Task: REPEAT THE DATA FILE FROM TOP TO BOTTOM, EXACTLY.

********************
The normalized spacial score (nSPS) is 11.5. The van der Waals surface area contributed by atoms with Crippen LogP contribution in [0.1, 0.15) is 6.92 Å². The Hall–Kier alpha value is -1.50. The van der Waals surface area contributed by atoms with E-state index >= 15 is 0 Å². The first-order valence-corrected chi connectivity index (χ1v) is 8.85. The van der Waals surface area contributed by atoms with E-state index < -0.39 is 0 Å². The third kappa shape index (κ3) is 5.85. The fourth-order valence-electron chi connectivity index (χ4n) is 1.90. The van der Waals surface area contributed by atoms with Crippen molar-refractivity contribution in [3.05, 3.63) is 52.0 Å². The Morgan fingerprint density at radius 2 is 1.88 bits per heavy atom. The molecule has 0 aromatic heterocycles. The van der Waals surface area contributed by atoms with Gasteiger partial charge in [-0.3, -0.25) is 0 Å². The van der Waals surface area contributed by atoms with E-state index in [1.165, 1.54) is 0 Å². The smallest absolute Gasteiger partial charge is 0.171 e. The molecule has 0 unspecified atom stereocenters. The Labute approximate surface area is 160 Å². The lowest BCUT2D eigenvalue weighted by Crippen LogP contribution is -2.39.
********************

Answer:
The normalized spacial score (nSPS) is 11.5. The van der Waals surface area contributed by atoms with Crippen LogP contribution in [0.1, 0.15) is 6.92 Å². The Hall–Kier alpha value is -1.50. The van der Waals surface area contributed by atoms with E-state index >= 15 is 0 Å². The first-order valence-corrected chi connectivity index (χ1v) is 8.85. The van der Waals surface area contributed by atoms with E-state index < -0.39 is 0 Å². The third kappa shape index (κ3) is 5.85. The fourth-order valence-electron chi connectivity index (χ4n) is 1.90. The van der Waals surface area contributed by atoms with Crippen molar-refractivity contribution in [3.05, 3.63) is 52.0 Å². The Morgan fingerprint density at radius 2 is 1.88 bits per heavy atom. The molecule has 0 aromatic heterocycles. The van der Waals surface area contributed by atoms with Gasteiger partial charge in [-0.3, -0.25) is 0 Å². The van der Waals surface area contributed by atoms with E-state index in [1.165, 1.54) is 0 Å². The smallest absolute Gasteiger partial charge is 0.171 e. The molecule has 0 unspecified atom stereocenters. The Labute approximate surface area is 160 Å². The lowest BCUT2D eigenvalue weighted by Crippen LogP contribution is -2.39.